Blessed Junipero Serra, Priest and Missionary
On July 1, we honor Blessed Junipero Serra, a Franciscan priest and missionary, who converted thousands of native Americans.
Miguel Jose Serra was born on the island of Majorca (Spain), on November 24, 1713, and took the name of Junipero in honor of Saint Juniper, who had also been a Franciscan and a companion of Saint Francis of Assisi. In 1730, he entered the Franciscan Order and was ordained seven years later. A brilliant man who had earned his doctorate in theology, he taught philosophy and theology at the University of Padua for two years.At the age of thirty-seven, he arrived in Mexico City on January 1, 1750, and spent the rest of his life converting the people of the New World.
When Father Junipero Serra founded California’s first mission in 1769, he was 56 years old and asthmatic, with a chronic sore on his leg that troubled him for the rest of his life, and he suffered frequently from other illnesses, as well. He stood just 5 feet, 2 inches, and, as a journalist later wrote, “He certainly didn’t look like the man who would one day be known as the Apostle of California.” Yet he endured the hardships of the frontier and pressed forward with remarkable determination to fulfill his purpose: to convert the Native Americans of California to Christianity.
In pursuit of that goal, Father Serra walked thousands of miles between San Diego and Monterey and even Mexico City. He traveled the seas, also; and by the time he died August 28, 1784, in Carmel he had founded nine missions, introduced agriculture and irrigation techniques, and the Spanish language. He had battled governors, bureaucrats and military commanders to secure a system of laws to protect the California Indians from at least some of the injustices inflicted by the Spanish soldiers whose practices often were in conflict with Father Serra’s.
Father Serra had been a philosophy professor and distinguished preacher at the Convent of San Francisco in Mallorca, the Spanish island where he was born in 1713. He was 36 years old when he reached the port of Vera Cruz, Mexico, on December 8, 1749, and walked to Mexico City. ( It was during that journey of 24 days that an insect bite caused the sore on his leg that sometimes became so painful he had difficulty walking. )
He spent 17 years in missionary work in the Sierra Gorda in the present area of North-Central Mexico. In 1767 he became president of the 14 missions in Baja California, originally founded by the Jesuits, then turned over to the Franciscans.
At that time, faced with the threat of Russian colonization from the north, Spain had committed itself to pushing northward into what is now the American state of California. Russian America (Alaska) was only 800 miles away. Spain feared that Russia would push south and gain a firm foothold in Alta California. The Spanish military launched an expedition into California in 1769 under the leadership of Gaspar de Portola. Father Serra set out with them to establish missions.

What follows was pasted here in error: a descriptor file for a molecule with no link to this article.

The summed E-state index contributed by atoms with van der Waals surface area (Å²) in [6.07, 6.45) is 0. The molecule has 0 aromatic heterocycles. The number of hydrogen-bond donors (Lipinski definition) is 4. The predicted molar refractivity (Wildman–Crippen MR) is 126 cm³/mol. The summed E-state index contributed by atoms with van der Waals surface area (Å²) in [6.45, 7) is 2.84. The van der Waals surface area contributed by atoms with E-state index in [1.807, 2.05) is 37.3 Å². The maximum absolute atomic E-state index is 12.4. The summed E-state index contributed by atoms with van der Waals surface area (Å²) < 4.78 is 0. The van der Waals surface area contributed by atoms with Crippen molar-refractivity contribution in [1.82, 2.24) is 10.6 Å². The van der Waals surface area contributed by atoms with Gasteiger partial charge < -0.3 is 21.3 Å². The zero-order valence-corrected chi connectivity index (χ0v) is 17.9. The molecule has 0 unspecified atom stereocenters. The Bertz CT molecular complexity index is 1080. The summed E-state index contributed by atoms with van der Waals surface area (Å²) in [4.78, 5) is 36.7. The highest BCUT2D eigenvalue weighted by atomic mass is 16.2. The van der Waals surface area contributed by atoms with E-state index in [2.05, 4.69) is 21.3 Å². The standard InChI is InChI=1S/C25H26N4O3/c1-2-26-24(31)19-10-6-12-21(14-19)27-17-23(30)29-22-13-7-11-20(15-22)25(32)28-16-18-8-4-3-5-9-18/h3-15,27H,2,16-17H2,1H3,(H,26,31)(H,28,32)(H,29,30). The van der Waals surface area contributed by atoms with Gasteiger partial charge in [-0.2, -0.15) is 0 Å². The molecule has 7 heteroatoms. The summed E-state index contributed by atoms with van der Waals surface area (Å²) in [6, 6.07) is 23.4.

Serra’s blessing of the site of Mission San Diego de Alcala on July 16, 1769, marked the beginning of the European settlement of California.
Between the years of 1796 and 1784, Father Serra made six voyages by sea totaling 5,400 miles. He traveled by land the distance between Monterey and San Francisco eight times, Monterey and San Antonio 11 times, His longest journey by land was from Monterey to Mexico City. In total, he traveled well over 5,500 miles by land.
Father Serra arrived at Monterey aboard the sailing ship San Antonio on June 1, 1770. He celebrated the first Mass on June 3, 1770, on the shore of Monterey Bay, where we now find the city of Monterey.
He returned to San Diego to work on the mission there, then founded Mission San Juan Capistrano in 1776, the year of the American Declaration of Independence.
When Father Serra died in 1784, he had established nine California missions and baptized 6,000 Indians, about 10 percent of the California Native American population. Those nine missions grew to 21. Today, more than 60 percent of the state’s nearly 26 million people live in areas surrounding the missions, and El Camino Real, the road that Father Serra traveled on a tour of the missions shortly before this death, established a major artery running much of the length of the state.
He was beatified September 25, 1988 by Pope John Paul II.
“All my life I have wanted to be a missionary. I have wanted to carry the gospel message to those who have never heard of God and the kingdom he has prepared for them.”
Serran Prayer For Vocations
O God, Who wills not the death of a sinner, but rather that he be converted and live, grant we beseech You, through the intercession of the Blessed Mary, ever Virgin, Saint Joseph, her spouse, Blessed Junipero Sera and all the saints, an increase of laborers for your Church, fellow laborers with Christ to spend and consume themselves for souls, through the same Jesus Christ, Your Son, Who lives and reigns with You, in the unity of the Holy Spirit, God forever and ever. Amen.